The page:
Japan

 

In 1603, a Tokugawa shogunate (military dictatorship) ushered in a long period of isolation from foreign influence in order to secure its power. For more than two centuries this policy enabled Japan to enjoy stability and a flowering of its indigenous culture. Following the Treaty of Kanagawa with the US in 1854, Japan opened its ports and began to intensively modernize and industrialize. During the late 19th and early 20th centuries, Japan became a regional power that was able to defeat the forces of both China and Russia. It occupied Korea, Formosa (Taiwan), and southern Sakhalin Island.

 

In 1931-32 Japan occupied Manchuria, and in 1937 it launched a full-scale invasion of China. Japan attacked US forces in 1941 – triggering America’s entry into World War II – and soon occupied much of East and Southeast Asia. After its defeat in World War II, Japan recovered to become an economic power and a staunch ally of the US. While the emperor retains his throne as a symbol of national unity, elected politicians – with heavy input from bureaucrats and business executives – wield actual decision-making power. The economy experienced a major slowdown starting in the 1990s following three decades of unprecedented growth, but Japan still remains a major economic power, both in Asia and globally.

 

Geography:
Location: Eastern Asia, island chain between the North Pacific Ocean and the Sea of Japan, east of the Korean Peninsula
Geographic coordinates: 36 00 N, 138 00 E
People:
Population: 127,368,088 (July 2012 est.)
Age structure: 0-14 years: 13.1% (male 8,521,571/female 8,076,173)

15-64 years: 64% (male 40,815,840/female 40,128,235)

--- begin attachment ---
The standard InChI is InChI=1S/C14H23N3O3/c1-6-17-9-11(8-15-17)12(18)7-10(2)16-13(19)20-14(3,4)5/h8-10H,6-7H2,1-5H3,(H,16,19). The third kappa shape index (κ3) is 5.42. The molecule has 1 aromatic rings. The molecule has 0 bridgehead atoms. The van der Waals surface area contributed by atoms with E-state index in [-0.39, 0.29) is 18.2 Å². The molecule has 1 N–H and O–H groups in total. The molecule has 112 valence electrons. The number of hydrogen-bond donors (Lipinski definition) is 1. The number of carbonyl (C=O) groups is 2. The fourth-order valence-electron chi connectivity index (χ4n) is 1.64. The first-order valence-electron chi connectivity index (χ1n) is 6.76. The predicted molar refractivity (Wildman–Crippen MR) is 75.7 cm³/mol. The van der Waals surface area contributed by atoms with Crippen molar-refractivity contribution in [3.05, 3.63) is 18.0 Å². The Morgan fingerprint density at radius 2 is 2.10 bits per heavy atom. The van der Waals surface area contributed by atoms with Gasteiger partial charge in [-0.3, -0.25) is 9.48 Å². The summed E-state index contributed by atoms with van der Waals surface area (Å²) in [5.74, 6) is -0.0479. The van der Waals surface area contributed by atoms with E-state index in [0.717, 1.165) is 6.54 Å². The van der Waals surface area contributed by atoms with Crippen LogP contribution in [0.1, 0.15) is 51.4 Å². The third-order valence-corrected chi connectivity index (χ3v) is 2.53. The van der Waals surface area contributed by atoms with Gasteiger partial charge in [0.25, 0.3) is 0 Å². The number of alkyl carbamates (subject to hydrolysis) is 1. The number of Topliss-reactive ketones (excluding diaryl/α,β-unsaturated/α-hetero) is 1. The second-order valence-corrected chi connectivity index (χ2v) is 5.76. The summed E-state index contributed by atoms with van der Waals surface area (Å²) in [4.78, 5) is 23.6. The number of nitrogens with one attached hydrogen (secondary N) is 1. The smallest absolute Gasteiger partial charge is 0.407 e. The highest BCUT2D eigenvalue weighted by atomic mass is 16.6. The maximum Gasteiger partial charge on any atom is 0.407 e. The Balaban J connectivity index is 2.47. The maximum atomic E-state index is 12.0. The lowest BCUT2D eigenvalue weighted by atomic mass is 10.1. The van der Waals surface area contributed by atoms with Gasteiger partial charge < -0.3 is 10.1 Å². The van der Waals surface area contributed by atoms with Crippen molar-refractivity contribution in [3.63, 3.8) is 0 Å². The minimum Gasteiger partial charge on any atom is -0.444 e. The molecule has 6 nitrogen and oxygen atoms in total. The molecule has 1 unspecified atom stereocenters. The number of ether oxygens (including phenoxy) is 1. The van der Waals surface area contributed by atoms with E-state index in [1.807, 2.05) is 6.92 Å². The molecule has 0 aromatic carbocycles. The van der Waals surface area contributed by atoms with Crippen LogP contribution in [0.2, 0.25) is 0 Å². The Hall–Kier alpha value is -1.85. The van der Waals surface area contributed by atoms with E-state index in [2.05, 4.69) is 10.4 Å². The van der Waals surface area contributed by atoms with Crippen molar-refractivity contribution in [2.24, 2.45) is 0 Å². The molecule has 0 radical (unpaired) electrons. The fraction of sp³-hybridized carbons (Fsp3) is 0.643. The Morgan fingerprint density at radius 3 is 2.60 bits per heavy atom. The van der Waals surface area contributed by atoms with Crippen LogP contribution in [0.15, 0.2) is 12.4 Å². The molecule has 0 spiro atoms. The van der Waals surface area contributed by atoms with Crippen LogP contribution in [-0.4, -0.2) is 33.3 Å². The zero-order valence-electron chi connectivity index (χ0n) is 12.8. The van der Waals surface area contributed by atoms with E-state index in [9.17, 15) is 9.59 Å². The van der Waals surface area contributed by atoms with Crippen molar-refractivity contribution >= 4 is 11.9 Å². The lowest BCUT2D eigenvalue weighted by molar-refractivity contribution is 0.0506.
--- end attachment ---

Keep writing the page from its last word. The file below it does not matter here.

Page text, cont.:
65 years and over: 22.9% (male 12,275,829/female 16,658,016) (2011 est.)

Government:
Country name: conventional long form: none

conventional short form: Japan

local long form: Nihon-koku/Nippon-koku

local short form: Nihon/Nippon

Government type: constitutional monarchy with a parliamentary government
Capital: name: Tokyo

geographic coordinates: 35 41 N, 139 45 E

time difference: UTC+9 (14 hours ahead of Washington, DC during Standard Time)

Communications:
Telephones – main lines in use: 40.419 million (2009)
Telephones – mobile cellular: 121 million (2009)
Transportation:
Airports: 175 (2012)
Airports – with paved runways: total: 143

over 3,047 m: 6

2,438 to 3,047 m: 45

1,524 to 2,437 m:38

914 to 1,523 m: 29

under 914 m: 25 (2012)

Military:
Military branches: Japanese Ministry of Defence (MOD): Ground Self-Defence Force (RikujouJietai, GSDF), Maritime Self-Defence Force (Kaijou Jietai, MSDF), Air Self-Defence Force (KokuJieitai, ASDF) (2011)
Military service age and obligation: 18 years of age for voluntary military service; Maritime Self-Defence Force mandatory retirement at age 54 (2011)

Economy:

Government-industry cooperation, a strong work ethic, mastery of high technology, and a comparatively small defence allocation (1% of GDP) helped Japan advance with extraordinary rapidity to the rank of second most technologically powerful economy in the world after the US and the third-largest economy in the world after the US and China, measured on a purchasing power parity (PPP) basis. One notable characteristic of the economy has been how manufacturers, suppliers, and distributors have worked together in closely-knit groups called keiretsu. A second basic feature has been the guarantee of lifetime employment for a substantial portion of the urban labour force. Both features have now eroded.

Transnational Issues:

The sovereignty dispute over the islands of Etorofu, Kunashiri, and Shikotan, and the Habomai group, known in Japan as the “Northern Territories” and in Russia as the “Southern Kuril Islands,” occupied by the Soviet Union in 1945, now administered by Russia and claimed by Japan, remains the primary sticking point to signing a peace treaty formally ending World War II hostilities; Japan and South Korea claim Liancourt Rocks (Take-shima/Tok-do) occupied by South Korea since 1954; China and Taiwan dispute both Japan’s claims to the uninhabited islands of the Senkaku-shoto (Diaoyu Tai) and Japan’s unilaterally declared exclusive economic zone in the East China Sea, the site of intensive hydrocarbon prospecting